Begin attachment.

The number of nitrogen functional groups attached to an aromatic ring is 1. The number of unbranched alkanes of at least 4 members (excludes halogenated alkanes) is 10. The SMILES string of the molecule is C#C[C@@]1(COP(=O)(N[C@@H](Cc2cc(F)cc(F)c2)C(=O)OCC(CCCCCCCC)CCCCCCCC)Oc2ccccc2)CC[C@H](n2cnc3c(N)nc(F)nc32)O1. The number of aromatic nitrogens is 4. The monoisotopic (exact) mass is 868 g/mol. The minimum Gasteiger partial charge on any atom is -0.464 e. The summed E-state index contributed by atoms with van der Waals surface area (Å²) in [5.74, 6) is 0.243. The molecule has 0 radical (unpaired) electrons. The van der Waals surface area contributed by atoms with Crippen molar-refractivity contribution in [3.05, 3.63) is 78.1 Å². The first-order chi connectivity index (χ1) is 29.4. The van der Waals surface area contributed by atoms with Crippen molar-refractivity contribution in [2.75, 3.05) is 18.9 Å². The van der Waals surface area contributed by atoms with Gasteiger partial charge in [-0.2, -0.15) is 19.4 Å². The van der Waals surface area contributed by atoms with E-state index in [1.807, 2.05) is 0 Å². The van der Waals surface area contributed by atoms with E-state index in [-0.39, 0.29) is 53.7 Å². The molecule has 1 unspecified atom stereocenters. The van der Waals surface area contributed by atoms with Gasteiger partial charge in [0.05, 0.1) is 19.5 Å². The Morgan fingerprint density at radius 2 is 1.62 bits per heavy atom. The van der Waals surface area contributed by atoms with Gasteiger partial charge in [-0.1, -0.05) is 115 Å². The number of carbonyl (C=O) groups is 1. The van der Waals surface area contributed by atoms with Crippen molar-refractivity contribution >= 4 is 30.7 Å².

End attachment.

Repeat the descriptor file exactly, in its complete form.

The number of nitrogen functional groups attached to an aromatic ring is 1. The number of unbranched alkanes of at least 4 members (excludes halogenated alkanes) is 10. The SMILES string of the molecule is C#C[C@@]1(COP(=O)(N[C@@H](Cc2cc(F)cc(F)c2)C(=O)OCC(CCCCCCCC)CCCCCCCC)Oc2ccccc2)CC[C@H](n2cnc3c(N)nc(F)nc32)O1. The number of aromatic nitrogens is 4. The monoisotopic (exact) mass is 868 g/mol. The minimum Gasteiger partial charge on any atom is -0.464 e. The summed E-state index contributed by atoms with van der Waals surface area (Å²) in [5.74, 6) is 0.243. The molecule has 0 radical (unpaired) electrons. The van der Waals surface area contributed by atoms with Crippen molar-refractivity contribution in [3.05, 3.63) is 78.1 Å². The first-order chi connectivity index (χ1) is 29.4. The van der Waals surface area contributed by atoms with Crippen molar-refractivity contribution in [2.75, 3.05) is 18.9 Å². The van der Waals surface area contributed by atoms with Gasteiger partial charge in [-0.2, -0.15) is 19.4 Å². The van der Waals surface area contributed by atoms with E-state index in [1.807, 2.05) is 0 Å². The van der Waals surface area contributed by atoms with E-state index in [-0.39, 0.29) is 53.7 Å². The molecule has 1 unspecified atom stereocenters. The van der Waals surface area contributed by atoms with Gasteiger partial charge in [0.05, 0.1) is 19.5 Å². The Morgan fingerprint density at radius 2 is 1.62 bits per heavy atom. The van der Waals surface area contributed by atoms with Gasteiger partial charge in [-0.1, -0.05) is 115 Å². The number of carbonyl (C=O) groups is 1. The van der Waals surface area contributed by atoms with Crippen molar-refractivity contribution >= 4 is 30.7 Å².